New BMTS exhaust gas turbocharger for gasoline engines in series production at Volkswagen
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BMTS VW turbocharger
The first exhaust gas turbocharger developed by Bosch Mahle Turbo Systems for passenger car gasoline engines is employed in the new 1.2 L four-cylinder TSI engine from Volkswagen.
Picture source: MAHLE GmbH
Frankfurt, September 2013 – The first exhaust gas turbocharger developed by Bosch Mahle Turbo Systems (BMTS) for passenger car gasoline engines has been successfully launched in the market. The turbocharger is part of the new 1.2-liter four-cylinder TSI engine from Volkswagen – and thus in a typical downsizing engine that has a high production volume due its use in the modular transverse matrix in many brands within the Volkswagen Group.
With this order, the successful launch of the turbocharger with variable turbine geometry (VTG) from BMTS in one of the most important diesel engines of the Volkswagen Group, the 2.0 TDI, is followed by a high-volume engine in the segment of highly efficient gasoline engines.
The efficiency of conventional combustion engines will be crucial in determining energy consumption and thus CO2 emissions in transportation well into the next decade. This means that more and more compact engines where high tech compensates for lower displacement and a reduced number of cylinders will permeate the market to a significant degree. Turbocharging is one of the key technologies of the modern combustion engine for reducing consumption and emissions values and thereby staying below the strict limits for fleet fuel efficiency. At the same time, it represents a critical technology to continue improving the performance and characteristic of the engine. Only with its contribution can engines with lower displacement or a reduced number of cylinders efficiently reach higher specific output levels while simultaneously meeting the elevated requirements for comfort and performance.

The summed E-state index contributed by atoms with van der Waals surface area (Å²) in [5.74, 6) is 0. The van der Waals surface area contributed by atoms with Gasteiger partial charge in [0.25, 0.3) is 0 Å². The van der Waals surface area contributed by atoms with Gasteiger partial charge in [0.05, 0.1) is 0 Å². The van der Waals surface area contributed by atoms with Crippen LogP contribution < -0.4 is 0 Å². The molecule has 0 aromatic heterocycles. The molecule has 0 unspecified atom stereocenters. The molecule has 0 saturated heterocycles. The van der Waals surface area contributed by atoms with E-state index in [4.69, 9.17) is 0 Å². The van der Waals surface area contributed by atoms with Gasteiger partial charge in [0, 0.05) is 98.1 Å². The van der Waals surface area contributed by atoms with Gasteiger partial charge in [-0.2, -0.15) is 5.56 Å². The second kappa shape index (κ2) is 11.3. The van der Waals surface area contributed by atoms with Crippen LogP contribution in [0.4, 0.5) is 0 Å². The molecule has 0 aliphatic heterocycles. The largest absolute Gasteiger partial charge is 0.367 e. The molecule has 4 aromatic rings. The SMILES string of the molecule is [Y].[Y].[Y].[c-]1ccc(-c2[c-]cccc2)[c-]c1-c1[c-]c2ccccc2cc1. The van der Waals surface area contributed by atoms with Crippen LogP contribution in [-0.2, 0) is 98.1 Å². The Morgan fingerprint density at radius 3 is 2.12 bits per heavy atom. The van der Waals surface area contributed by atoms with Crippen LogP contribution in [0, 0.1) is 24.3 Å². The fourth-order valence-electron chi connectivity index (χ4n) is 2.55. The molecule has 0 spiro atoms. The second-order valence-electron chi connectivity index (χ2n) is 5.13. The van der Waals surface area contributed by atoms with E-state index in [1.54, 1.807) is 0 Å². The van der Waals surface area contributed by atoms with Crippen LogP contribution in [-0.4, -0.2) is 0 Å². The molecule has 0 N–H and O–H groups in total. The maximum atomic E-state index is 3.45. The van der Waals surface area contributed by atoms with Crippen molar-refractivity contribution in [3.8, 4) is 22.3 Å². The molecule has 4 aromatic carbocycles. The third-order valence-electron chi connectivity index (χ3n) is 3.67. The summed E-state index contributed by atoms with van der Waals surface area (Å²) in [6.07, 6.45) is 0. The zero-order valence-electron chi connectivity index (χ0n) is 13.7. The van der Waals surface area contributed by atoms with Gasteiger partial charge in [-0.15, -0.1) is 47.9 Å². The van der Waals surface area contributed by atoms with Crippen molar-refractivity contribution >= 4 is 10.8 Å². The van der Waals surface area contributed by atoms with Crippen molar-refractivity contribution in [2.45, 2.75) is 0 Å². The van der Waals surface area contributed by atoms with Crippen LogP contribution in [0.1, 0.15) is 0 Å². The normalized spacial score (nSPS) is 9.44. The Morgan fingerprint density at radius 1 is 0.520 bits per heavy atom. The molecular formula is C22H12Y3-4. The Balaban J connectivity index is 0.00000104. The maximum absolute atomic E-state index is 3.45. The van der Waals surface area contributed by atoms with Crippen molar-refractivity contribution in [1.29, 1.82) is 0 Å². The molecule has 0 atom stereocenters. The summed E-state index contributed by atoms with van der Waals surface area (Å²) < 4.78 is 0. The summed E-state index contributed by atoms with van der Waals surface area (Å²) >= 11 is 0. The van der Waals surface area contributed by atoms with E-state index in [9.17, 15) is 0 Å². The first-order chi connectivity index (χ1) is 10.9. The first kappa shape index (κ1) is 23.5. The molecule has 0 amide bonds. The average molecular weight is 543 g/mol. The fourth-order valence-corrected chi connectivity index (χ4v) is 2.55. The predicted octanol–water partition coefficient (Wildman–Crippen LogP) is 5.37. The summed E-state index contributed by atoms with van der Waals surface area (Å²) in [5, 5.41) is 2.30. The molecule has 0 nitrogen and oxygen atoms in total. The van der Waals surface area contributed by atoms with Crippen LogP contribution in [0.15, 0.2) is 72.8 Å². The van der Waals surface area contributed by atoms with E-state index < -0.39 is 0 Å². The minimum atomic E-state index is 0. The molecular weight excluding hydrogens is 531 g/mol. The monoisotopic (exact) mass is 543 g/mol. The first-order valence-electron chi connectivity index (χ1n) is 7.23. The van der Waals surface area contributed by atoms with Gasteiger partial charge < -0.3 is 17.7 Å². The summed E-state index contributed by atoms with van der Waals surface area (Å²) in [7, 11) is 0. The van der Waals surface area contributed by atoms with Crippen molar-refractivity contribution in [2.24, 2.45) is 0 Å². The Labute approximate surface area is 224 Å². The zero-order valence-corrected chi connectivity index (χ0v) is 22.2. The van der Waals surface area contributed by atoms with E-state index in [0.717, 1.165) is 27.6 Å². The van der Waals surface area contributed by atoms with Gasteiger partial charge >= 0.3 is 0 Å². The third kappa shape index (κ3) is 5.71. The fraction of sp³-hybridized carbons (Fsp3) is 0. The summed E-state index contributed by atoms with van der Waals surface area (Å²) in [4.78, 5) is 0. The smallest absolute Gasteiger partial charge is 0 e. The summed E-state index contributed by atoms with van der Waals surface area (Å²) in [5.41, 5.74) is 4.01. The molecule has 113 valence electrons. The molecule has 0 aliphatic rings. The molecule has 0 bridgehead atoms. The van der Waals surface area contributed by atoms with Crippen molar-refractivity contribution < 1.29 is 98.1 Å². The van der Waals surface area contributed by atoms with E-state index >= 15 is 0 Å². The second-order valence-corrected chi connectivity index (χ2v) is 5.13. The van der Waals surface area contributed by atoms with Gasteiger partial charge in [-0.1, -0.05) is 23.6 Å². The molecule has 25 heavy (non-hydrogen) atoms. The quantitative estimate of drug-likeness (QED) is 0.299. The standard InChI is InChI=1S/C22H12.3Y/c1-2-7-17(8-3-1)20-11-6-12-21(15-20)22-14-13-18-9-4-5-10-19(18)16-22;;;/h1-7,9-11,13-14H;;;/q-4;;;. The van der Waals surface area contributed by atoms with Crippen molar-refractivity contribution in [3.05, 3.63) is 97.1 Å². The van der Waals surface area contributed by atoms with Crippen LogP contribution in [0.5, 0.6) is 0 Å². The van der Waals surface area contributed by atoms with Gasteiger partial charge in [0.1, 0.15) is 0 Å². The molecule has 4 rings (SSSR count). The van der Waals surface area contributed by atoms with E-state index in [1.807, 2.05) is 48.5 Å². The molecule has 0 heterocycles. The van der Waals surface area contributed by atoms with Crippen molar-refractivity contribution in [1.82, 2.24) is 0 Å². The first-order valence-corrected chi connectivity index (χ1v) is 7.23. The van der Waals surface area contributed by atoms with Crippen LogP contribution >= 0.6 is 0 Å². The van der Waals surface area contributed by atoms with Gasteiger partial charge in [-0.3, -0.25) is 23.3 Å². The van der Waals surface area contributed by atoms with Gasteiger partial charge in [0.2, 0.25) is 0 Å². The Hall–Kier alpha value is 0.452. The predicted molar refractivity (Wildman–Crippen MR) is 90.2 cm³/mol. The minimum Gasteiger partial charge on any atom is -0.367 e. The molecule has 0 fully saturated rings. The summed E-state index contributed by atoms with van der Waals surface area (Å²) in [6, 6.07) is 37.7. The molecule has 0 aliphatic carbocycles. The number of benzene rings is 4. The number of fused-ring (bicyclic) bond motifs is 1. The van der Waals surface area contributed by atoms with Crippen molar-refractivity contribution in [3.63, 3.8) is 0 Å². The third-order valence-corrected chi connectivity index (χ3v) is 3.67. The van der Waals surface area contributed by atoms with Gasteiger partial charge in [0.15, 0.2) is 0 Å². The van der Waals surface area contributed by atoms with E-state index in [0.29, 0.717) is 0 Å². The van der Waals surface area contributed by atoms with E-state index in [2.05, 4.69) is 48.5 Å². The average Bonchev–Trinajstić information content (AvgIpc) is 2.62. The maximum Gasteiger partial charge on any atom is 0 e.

With the identical design, the turbocharger covers two engine applications and is used in both the 63 kW and 77 kW power level variants. In the 1.2-liter TSI engine, the exhaust manifold is integrated in the cylinder head; the turbocharger is thus flange-mounted directly on the cylinder head. The exhaust flow measures up to 950°C when it strikes the turbine wheel, which is made of the heat-resistant material Inconel. A water-cooled bearing housing moreover ensures that the turbocharger continuously withstands the high stresses.
In addition to durability, the responsiveness of the turbocharger is of particular importance. Only if it can put to efficient use even the low exhaust volume flow at low speeds, can the engine get enough air to raise the torque at an early stage. This so-called low-end torque enables the engine operating points with lower consumption in the lower speed range to be used more frequently in actual operation and allows earlier shifting to the next gear. The average engine speed and consumption is thus reduced in actual driving operation. For example, for the 63 kW variant of the 1.2 TSI engine, the maximum torque of 160 Nm is available as low as at 1,400 rpm.
The good responsiveness of the new BMTS turbocharger for gasoline engines is determined partly by design solutions, such as low-friction floating bush bearings and the design of the turbine blade geometry, which yields particularly high efficiency. However, simulations in the early phases of development are also critical. In addition to efficiency and durability, other significant aspects are calculated and tested in advance, such as the acoustic behavior of the turbocharger.
Its precise function and highest quality level can be achieved only with high-precision, modern production. At its St. Michael/Austria location, BMTS has constructed new production facilities. Many innovations were introduced here to contribute to a new benchmark in terms of quality and technology. For example, the impeller is milled, thus considerably reducing the inherent imbalance. This effectively reduces pulsation noise from the turbocharger and produces a high level of comfort. Such precise manufacturing also forms the cornerstone for outstanding long-term quality.
The end-of-line test is a world first. At the end of the production line, production parameters and balancing values are verified via a fully automated process and the functional capabilities of each individual exhaust gas turbocharger are confirmed. All data is stored separately for each component. In case of tool failure in the production process, the reaction is immediate and the affected parts can be traced back and quarantined, which allows the reliable processing of complaints.
Bosch Mahle Turbo Systems is the joint venture of Bosch and MAHLE, with a strong understanding of the complete system for combustion engines and outstanding know-how in development and large-volume production of engine parts and components. Founded in 2008, the joint venture between Robert Bosch GmbH and MAHLE GmbH currently has 400 employees at the locations of Stuttgart and Blaichach in Germany, and St. Michael in Austria.